The StockX megaround smells like pre-IPO money

Earlier today, TechCrunch reported that consumer reseller marketplace StockX raised $275 million at a valuation of approximately $2.8 billion.

Selling a tenth of your company for north of a quarter-billion may be somewhat common among late-stage software startups with tremendous growth, but one known for its market share in the sneaker resale niche? Don’t laugh, the round actually makes pretty OK sense. And given the growth that StockX has managed, it could have a path to the public markets in under a year.

Don’t laugh, the round actually makes pretty OK sense.

In our piece covering the funding round, Matt Burns wrote that StockX saw its nondomestic sales rise 260% in Q3 compared to the year-ago period, recording half of its 13 million transactions in the last 12 months.

But that wasn’t really enough to get my head around the round, so I went hunting. Here’s a grip of other, dated growth metrics that help us put the new funding into proper context:

  •  In mid-2019, when StockX became a unicorn after raising $110 million, it reported $100 million or more in monthly gross merchandise volume. It had around 800 employees at the time.
  • As part of that deal, a former eBay exec and former NYSE executive vice president of the New York Stock Exchange took over as CEO and took a board seat. The man in question, Scott Cutler, remains the company’s chief executive.
  • StockX claimed more than $1 billion in gross merchandise volume in 2019 (the company supports streetwear and luxury resales as well as sneakers). The company closed out 2019 with around 1,000 employees.
  • In mid-2020, StockX released a midyear report — née “corporate brag sheet” — saying that it had surpassed $2.5 billion in gross merchandise volume, and 10 million trades, half of which had been recorded in the last year.

To understand if those numbers are impressive or not, we’ll need to convert gross merchandise result into revenue. So, we’ll need to better understand StockX’s fee structure.

The unicorn added a 3% buyers’ fee earlier this year. The marketplace also charges a 3% payment processing fee to the seller in a transaction, along with a descending transaction fee for shoes; the more shoes you sell, the farther it falls from a cap of 9.5%, down to an 8% minimum. Other items have flat cut for StockX, including 9.9% for watches and 14.5% for handbags.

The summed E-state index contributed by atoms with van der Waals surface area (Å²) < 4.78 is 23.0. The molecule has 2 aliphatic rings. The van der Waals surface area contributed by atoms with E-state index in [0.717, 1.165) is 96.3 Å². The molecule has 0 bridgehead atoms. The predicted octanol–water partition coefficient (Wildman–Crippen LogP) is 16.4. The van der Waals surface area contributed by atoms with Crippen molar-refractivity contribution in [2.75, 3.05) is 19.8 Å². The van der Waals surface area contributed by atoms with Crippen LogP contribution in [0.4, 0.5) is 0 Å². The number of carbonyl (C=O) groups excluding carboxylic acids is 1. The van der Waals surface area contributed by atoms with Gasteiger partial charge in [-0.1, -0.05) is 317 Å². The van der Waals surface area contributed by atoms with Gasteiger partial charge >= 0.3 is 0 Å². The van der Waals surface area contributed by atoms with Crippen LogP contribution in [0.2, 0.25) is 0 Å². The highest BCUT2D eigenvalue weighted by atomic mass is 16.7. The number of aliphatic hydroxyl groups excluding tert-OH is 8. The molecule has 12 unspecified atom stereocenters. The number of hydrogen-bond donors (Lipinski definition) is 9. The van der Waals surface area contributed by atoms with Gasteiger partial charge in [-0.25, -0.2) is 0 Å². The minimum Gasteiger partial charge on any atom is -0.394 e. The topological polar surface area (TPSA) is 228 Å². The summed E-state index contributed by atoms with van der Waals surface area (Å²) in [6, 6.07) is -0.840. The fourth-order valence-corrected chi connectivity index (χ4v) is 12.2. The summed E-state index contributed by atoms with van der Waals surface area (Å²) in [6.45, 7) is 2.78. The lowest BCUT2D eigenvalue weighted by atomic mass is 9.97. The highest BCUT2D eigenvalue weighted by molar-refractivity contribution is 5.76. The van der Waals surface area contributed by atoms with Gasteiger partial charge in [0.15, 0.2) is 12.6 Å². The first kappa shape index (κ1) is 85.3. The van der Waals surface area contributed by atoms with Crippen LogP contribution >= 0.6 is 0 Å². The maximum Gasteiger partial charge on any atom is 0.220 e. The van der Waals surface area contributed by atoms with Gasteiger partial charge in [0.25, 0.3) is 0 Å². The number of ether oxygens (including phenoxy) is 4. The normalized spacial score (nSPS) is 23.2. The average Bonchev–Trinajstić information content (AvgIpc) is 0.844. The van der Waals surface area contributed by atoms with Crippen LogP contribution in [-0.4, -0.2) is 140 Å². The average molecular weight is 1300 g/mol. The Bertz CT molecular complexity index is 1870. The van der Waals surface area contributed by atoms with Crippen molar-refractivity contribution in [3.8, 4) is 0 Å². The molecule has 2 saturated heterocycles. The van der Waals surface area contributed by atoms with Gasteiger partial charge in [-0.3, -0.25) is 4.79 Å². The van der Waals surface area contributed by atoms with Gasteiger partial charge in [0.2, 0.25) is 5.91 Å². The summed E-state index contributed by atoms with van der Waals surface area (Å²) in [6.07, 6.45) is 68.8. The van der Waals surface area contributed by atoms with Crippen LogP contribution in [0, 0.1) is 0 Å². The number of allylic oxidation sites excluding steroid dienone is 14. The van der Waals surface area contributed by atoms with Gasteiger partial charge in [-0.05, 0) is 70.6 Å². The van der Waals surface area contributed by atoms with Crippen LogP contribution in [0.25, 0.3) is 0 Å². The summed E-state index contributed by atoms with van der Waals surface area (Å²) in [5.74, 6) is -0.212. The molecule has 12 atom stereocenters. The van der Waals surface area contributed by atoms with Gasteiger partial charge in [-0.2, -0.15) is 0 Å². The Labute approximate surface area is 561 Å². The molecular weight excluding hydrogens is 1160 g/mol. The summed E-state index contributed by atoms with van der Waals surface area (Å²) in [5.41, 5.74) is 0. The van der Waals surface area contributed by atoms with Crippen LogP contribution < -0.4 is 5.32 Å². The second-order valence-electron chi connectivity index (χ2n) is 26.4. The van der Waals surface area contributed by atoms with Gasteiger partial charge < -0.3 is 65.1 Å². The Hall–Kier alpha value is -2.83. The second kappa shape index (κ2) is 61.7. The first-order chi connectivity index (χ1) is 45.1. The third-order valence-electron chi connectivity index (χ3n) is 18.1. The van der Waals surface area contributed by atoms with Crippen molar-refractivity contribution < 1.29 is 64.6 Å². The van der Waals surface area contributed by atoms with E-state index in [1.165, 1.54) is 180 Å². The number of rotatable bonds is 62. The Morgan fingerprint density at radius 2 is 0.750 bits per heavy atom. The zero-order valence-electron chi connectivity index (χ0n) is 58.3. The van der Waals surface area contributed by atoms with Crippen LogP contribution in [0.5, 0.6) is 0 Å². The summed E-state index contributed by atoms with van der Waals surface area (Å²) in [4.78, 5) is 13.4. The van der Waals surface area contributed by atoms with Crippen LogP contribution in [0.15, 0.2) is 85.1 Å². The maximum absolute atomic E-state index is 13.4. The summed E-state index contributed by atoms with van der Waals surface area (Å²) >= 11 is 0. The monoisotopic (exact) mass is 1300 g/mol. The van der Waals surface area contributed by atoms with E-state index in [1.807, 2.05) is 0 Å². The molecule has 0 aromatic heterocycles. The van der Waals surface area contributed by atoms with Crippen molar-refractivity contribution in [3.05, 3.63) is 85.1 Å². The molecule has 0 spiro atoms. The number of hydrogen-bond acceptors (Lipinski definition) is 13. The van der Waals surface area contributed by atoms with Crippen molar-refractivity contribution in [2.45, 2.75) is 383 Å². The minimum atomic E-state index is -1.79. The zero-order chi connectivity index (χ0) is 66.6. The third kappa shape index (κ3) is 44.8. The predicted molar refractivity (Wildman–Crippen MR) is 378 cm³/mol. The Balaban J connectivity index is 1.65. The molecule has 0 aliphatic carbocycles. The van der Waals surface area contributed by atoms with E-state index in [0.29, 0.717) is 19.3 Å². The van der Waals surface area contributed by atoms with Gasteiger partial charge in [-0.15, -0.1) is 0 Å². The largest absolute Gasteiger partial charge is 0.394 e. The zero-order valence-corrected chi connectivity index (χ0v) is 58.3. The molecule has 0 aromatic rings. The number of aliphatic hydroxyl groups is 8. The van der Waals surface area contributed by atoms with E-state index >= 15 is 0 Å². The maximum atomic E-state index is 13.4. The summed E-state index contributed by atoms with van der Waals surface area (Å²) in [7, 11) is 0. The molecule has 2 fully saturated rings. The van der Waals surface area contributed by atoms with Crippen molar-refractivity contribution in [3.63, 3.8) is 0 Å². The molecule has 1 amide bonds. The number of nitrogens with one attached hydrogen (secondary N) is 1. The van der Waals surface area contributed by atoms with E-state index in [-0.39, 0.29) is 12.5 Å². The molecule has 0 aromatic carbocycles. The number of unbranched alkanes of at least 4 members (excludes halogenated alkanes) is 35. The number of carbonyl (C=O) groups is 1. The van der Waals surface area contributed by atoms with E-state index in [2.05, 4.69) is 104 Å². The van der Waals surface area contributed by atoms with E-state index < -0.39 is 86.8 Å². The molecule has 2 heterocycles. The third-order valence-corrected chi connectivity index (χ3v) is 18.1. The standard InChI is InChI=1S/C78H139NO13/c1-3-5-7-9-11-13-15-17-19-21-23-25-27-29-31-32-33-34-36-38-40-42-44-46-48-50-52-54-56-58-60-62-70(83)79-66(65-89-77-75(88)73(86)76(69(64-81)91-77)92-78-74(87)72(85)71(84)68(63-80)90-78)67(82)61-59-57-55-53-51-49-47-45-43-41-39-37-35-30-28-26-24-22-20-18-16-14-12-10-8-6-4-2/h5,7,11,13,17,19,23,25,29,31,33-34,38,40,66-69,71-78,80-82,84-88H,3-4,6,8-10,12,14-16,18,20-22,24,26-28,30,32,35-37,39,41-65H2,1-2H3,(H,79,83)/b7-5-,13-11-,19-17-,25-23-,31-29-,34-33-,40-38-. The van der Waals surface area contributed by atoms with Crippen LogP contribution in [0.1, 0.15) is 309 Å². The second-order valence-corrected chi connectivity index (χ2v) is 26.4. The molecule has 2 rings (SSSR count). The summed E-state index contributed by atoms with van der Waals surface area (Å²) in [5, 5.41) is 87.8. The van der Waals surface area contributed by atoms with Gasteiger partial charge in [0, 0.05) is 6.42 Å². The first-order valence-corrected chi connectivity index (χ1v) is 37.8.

Call it 9% for the lot, plus 3% in transaction fees and another 3% from buyer fees. That’s means that every $100 in items sold on StockX generate $15 in revenue with its current pricing, using some estimates along our way to the loose metric.

At its mid-2019 pace of $100 million in monthly gross merchandise volume, StockX would generate $15 million in monthly revenue; the company does have authenticators and other costs associated with its sales, so the gross margin of its business is not clear. Still, that monthly revenue figure works out to an annual run rate of $180 million.

And the company has grown since that 2019 number.

StockX claimed that it did more than half of its 10 million trades in the last year ending June 2020; in its most recent funding round, that number rose to “13 million transactions — 50% of those coming within the last 12 months” per our reporting today. The company has therefore grown perhaps 15% to 25%, using some loose math to generate a range, since mid-Summer. And the company added its 3% buyers fee this year as well, raising its total cut of gross volume by something around 25%, again juicing the reported numbers for more than they wanted to squeeze.

The result of its fee increase and rising volume should be strong revenue growth at the company. If its 2019 run rate was $180 million, the company should be well into the two hundred range as 2020 comes to a close. If not higher.

This brings us back to what Burns wrote this morning, after detailing the scale of StockX’s new funding round:

The company intends to use the cash to accelerate global expansion, product development, and to expand StockX’s categories. Rumors are swirling that this financing will allow the company to offer an initial public offering in 2021.

An IPO? A shoe-reselling marketplace? Sure! At the numbers we know about it, why not?